RPC, Inc.’s (RES - Free Report) troubles seem to be never ending. The oilfield service provider, which has lost 61% of its value over the past year, is traversing rough waters amid several headwinds. Shares of RPC have declined 46.2% year to date compared with its industry and the energy sector’s 0.2% and 5.1% fall, respectively.
Let’s delve into the factors that have taken a toll on the firm.
Intensified competition in the domestic market has left limited room for oilfield services companies to charge premium prices for the services being offered. Moreover, slowdown of demand for pressure pumping services in shale plays mars RPC’s prospects. This is evident from second-quarter 2019 results, wherein weakness stemmed from lower activity levels and pricing in the company’s pressure pumping service business, in turn significantly affecting operating income.
Explorers and producers are constrained by the reduction in capacity for borrowings and an increase in the cost of capital. Also, the explorers are facing constant pressure from investors for higher returns instead of production growth. These headwinds are likely to lower investments by explorers and producers in the land market of North America. Hence, conservative spending by customers is likely to hurt demand for the company’s oilfield services.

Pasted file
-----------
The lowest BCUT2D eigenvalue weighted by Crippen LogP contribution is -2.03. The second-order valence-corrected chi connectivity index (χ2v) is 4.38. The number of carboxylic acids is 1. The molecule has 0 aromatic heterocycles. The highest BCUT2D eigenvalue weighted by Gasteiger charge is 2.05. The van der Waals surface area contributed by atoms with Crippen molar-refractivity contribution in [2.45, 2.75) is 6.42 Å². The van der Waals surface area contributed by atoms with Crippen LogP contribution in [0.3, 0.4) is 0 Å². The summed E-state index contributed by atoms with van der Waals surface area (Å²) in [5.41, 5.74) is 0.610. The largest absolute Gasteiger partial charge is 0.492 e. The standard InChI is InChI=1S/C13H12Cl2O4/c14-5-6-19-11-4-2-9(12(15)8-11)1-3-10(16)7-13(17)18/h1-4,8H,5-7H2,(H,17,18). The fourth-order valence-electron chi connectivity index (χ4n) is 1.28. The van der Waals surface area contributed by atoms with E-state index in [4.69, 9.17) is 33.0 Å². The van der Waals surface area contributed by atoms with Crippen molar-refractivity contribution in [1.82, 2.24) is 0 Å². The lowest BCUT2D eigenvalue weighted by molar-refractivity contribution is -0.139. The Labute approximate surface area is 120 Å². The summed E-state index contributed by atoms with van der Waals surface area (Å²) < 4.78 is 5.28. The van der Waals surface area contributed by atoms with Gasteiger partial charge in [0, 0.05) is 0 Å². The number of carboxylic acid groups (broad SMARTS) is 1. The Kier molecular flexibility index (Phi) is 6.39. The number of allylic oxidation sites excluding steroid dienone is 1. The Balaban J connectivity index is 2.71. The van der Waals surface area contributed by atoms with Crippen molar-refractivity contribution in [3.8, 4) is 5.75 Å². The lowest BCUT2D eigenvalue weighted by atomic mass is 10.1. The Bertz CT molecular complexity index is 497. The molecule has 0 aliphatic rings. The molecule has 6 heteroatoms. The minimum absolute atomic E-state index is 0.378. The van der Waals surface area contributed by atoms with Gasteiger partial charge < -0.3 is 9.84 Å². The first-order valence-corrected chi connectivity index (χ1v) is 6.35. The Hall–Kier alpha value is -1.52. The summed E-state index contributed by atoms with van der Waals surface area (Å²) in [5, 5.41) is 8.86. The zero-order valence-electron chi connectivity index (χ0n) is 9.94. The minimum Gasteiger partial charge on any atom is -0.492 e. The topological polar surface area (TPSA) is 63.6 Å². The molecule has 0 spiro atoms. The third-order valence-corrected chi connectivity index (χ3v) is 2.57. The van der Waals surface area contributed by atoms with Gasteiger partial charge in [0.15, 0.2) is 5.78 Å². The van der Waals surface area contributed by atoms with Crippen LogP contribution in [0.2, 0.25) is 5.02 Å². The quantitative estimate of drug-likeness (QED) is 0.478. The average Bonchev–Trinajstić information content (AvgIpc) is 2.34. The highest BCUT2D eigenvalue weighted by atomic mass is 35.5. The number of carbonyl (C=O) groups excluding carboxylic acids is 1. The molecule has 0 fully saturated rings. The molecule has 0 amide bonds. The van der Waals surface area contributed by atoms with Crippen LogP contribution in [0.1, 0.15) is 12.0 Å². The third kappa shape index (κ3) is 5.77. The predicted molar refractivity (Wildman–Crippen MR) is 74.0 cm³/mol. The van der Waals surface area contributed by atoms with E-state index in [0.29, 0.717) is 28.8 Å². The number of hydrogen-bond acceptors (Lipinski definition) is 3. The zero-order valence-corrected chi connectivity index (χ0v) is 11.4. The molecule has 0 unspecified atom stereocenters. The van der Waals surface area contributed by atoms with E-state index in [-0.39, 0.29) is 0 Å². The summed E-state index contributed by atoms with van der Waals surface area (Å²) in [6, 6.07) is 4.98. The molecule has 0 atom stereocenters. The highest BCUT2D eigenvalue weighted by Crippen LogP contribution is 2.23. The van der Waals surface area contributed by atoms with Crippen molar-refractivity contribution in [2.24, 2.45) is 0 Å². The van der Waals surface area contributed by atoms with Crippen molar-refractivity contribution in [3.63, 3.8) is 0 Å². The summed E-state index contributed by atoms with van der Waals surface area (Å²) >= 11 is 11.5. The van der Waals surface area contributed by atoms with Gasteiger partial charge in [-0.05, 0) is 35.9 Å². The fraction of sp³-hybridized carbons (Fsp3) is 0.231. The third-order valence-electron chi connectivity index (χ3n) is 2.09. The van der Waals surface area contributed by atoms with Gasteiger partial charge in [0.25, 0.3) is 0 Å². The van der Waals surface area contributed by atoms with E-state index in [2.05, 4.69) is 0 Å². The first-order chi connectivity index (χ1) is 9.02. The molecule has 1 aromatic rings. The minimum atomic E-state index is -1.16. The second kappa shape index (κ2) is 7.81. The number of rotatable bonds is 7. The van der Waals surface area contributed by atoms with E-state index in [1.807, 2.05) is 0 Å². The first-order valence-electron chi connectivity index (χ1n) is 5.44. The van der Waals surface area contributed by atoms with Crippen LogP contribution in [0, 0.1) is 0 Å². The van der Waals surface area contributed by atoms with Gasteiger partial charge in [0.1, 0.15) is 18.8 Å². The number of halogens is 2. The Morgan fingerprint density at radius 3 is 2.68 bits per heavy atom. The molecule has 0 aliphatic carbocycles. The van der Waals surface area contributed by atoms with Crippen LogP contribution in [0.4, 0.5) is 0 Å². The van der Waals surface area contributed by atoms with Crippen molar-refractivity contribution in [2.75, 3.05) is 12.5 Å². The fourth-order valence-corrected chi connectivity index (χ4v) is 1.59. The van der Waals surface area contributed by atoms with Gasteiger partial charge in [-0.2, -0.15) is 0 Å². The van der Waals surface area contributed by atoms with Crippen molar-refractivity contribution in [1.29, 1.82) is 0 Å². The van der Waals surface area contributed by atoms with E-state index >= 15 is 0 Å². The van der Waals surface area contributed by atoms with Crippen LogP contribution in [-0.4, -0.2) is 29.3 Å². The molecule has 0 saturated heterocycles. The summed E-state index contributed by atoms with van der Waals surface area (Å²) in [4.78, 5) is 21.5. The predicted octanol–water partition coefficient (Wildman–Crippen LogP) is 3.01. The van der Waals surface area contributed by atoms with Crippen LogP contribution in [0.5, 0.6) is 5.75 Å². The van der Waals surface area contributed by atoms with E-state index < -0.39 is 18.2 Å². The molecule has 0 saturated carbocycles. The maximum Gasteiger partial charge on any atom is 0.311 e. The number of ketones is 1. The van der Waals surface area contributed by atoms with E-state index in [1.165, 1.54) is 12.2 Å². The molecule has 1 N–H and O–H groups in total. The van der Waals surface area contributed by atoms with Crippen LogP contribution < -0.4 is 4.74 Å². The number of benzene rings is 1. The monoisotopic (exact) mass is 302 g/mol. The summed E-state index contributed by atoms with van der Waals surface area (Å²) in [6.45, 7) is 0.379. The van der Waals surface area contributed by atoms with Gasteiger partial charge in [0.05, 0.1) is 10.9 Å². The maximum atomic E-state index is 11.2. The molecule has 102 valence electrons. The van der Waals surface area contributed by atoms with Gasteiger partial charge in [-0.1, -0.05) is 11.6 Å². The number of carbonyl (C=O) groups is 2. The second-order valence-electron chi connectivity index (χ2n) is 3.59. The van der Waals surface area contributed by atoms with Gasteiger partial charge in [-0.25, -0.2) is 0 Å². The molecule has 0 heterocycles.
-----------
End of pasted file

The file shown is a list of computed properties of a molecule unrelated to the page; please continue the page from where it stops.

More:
Between 2017 and 2018, RPC’s cost of revenues increased almost 73% and 13%, respectively, due to rise in maintenance expenses, fuel costs, and materials and supplies expenses. Although costs decreased in first-half 2019, it is expected to escalate again, with rise in activity levels. Notably, cost of revenues — as a percentage of sales — increased year over year in first-half 2019. A hike in expenses associated with the ramp-up of oilfield services hurt the company’s earnings. Moderate recovery in oilfield services in the domestic market will likely lead to a further increase in costs, which is a serious concern for RPC.
Although it is strongly committed toward returning cash to stockholders through dividend payments and share buybacks, the company’s dividend yield is not impressive. In fact, its current dividend yield of 2.5% is significantly lower than 4.1% yield of the stocks belonging to the energy sector.
The Oil and Gas - Field Services industry, to which RPC belongs, currently has a Zacks Industry Rank of 189 out of 255 (Bottom 26%). As the industry is not expected to perform impressively in the coming days, the stock will likely underperform the market.
The above-mentioned factors are being reflected in the company’s downward earnings estimate revisions.
Earnings Estimate Revisions
The Zacks Consensus Estimate for RPC’s 2019 earnings is pegged at one penny, which has witnessed no upside but 13 downside estimate revisions in the past 60 days. This suggests a fall of 98.8% from the year-ago reported figure.
Given these headwinds, RPC seems a risky bet that investors should avoid at the moment. This is reflected in its Zacks Rank #4 (Sell).
Stocks to Consider
Some better-ranked players in the energy space are Energy Transfer LP (ET - Free Report) , Dril-Quip, Inc. (DRQ - Free Report) and NuStar Energy L.P. (NS - Free Report) , each holding a Zacks Rank #2 (Buy). You can see the complete list of today’s Zacks #1 Rank (Strong Buy) stocks here.
Energy Transfer’s 2019 earnings per share are expected to rise 16.5% year over year.
Dril-Quip’s 2019 earnings per share are expected to rise 131.8% year over year.
NuStar Energy’s third-quarter 2019 earnings per share are expected to gain more than 107% year over year.
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